Last month, the Federal Communications Commission blocked wireless technology services from the Virginia company, LightSquared because of the interference it caused with Global Positioning System (GPS) signals. The move resulted in very public claims from the company and its hedge fund backer Philip Falcone, CEO of Harbinger Capitsl that the company would affirm its stance and may take legal action. The open volley of that action was released today in the form of a 400+ page response to the threat of having its license suspended.
The response opens with a blistering indictment of the FCC decision- “The Commission encouraged—and, indeed, affirmatively required— LightSquared to deploy a nationwide 4G LTE network by 2015 to aid the Commission in achieving its broadband policy goals. LightSquared committed fully to meeting the Commission’s mandate, investing more than $4 billion to extend competitive broadband access to hundreds of millions of consumers. The basic legal framework that enabled this investment in America’s future was established by a final Commission order almost seven years ago, after a four-year rulemaking process, and a licensing process in which the GPS industry provided support for the network that it now seeks to destroy.”
From there the company lays out its case noting that if there is interference with GPS devices, because of the LightSquared network it’s not their fault. The company further explains that the interference at the core of the FCC’s case is not new and was in fact known during many of the early discussions of the network.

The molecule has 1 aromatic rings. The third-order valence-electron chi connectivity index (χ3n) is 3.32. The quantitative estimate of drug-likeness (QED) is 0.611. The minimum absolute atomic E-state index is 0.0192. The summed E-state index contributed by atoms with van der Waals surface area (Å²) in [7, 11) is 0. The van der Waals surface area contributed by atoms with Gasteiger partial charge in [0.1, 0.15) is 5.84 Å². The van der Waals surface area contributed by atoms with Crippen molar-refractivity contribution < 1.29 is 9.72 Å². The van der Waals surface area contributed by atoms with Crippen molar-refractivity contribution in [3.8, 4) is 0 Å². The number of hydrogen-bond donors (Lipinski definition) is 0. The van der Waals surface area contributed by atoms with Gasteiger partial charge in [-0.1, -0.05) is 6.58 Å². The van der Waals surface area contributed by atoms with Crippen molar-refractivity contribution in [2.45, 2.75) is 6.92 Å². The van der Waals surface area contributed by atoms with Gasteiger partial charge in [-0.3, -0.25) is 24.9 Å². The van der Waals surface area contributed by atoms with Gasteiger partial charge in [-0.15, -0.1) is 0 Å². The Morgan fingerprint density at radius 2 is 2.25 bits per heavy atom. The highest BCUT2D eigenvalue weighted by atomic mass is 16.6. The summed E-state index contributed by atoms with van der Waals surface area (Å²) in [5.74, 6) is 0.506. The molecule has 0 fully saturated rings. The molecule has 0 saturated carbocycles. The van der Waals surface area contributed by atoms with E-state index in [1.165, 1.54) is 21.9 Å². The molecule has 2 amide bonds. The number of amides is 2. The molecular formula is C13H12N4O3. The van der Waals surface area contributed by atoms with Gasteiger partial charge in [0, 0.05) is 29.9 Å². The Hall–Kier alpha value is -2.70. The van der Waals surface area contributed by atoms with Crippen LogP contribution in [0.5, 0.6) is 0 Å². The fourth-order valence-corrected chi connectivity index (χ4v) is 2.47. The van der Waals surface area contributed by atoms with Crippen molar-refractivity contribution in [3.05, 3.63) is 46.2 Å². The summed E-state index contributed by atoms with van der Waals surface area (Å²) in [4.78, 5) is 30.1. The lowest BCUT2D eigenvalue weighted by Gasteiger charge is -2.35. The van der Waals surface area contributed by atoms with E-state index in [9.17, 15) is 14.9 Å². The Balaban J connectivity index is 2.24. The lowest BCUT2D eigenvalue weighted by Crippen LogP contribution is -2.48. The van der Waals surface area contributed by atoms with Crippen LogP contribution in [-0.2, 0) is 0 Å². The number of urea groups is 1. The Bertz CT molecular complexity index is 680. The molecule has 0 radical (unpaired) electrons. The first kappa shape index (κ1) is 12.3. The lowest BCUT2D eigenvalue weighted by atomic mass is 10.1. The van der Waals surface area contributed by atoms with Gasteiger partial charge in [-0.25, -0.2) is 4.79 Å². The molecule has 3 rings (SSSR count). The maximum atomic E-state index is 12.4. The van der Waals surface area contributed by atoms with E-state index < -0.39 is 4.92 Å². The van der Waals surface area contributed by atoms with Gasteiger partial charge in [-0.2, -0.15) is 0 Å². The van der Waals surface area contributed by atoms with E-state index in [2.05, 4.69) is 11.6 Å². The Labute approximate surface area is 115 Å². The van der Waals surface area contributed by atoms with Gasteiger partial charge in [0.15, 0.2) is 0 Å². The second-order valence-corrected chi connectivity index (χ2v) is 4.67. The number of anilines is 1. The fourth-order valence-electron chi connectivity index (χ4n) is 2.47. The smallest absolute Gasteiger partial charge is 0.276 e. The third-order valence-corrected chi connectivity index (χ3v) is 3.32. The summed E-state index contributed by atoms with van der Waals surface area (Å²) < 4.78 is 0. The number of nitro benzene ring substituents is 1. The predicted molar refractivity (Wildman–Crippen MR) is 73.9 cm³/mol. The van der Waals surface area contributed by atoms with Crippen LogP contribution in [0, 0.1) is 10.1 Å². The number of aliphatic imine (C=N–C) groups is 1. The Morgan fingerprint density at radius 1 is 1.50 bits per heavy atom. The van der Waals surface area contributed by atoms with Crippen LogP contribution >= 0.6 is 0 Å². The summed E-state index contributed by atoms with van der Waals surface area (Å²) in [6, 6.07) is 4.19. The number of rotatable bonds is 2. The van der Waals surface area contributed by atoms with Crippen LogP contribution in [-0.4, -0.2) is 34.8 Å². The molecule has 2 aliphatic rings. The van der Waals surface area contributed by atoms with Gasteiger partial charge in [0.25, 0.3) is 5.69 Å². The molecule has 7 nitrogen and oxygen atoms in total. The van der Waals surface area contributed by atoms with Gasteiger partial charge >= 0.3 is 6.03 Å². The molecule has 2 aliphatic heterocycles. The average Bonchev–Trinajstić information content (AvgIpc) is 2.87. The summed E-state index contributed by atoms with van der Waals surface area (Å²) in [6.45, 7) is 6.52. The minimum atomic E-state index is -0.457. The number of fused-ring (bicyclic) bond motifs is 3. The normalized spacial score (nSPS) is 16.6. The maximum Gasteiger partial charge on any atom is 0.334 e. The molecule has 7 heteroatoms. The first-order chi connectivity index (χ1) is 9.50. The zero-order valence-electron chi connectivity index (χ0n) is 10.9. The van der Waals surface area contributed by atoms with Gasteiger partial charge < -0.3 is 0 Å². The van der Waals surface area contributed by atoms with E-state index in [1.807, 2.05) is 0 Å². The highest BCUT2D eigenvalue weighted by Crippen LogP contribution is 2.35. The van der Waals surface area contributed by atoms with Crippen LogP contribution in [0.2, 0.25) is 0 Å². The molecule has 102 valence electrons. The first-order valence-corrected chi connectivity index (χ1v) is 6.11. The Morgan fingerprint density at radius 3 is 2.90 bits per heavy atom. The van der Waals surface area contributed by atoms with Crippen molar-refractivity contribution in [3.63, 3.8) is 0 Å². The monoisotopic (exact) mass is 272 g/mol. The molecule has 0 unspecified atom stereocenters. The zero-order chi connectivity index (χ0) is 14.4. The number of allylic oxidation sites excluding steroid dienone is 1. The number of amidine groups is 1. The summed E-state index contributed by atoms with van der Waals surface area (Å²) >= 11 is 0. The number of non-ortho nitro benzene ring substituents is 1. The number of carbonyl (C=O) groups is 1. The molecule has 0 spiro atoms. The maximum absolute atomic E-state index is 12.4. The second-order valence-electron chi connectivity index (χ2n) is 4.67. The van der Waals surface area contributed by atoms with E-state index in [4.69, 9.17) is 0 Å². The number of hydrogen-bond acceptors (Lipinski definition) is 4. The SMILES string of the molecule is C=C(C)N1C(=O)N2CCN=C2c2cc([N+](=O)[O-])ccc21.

Indeed, the company paid $100,000 for a Department of Defense study which studied the effect of any interference and determined that the effects were not significant.
Now, the National Telecommunications and Information Administration (NTIA) is claiming that the problematic interference impacts devices that except frequencies from outside of its band. LightSquared counters this claim by noting that industry should not be required to protect poorly designed unregulated devices that operate outside of their supposed function.
The claims from the NTIA are included in the FCC public notice which prompted the response from LightSquared. The Public Notice threatens LightSquared’s right to deploy any ground component at all, which breaks precedent from previous FCC actions. LightSquared’s waiver is also under threat which allows the network to deploy devices lacking satellite capability.
The waiver is necessary so that the company can deploy Ancillary Terrestrial Component (ATCs) which push the network signal out into the world. Historically, the FCC has offered to change bands for providers which LightSquared points out but, the FCC is out of spectrum to give.
The company has indicated that it is also working with legal counsel to address a potential civil action should the FCC stick by the claims in the public notice. An earlier story from Politico indicates that a “Department of Defense official urged his colleagues in 2010 to “synch up” with the GPS industry in order to defeat LightSquared’s plans to build the nation’s first wholesale broadband network.” An issue which gives credence to the claim from LightSquared that they are being treated unfairly and may be part of a legal challenge.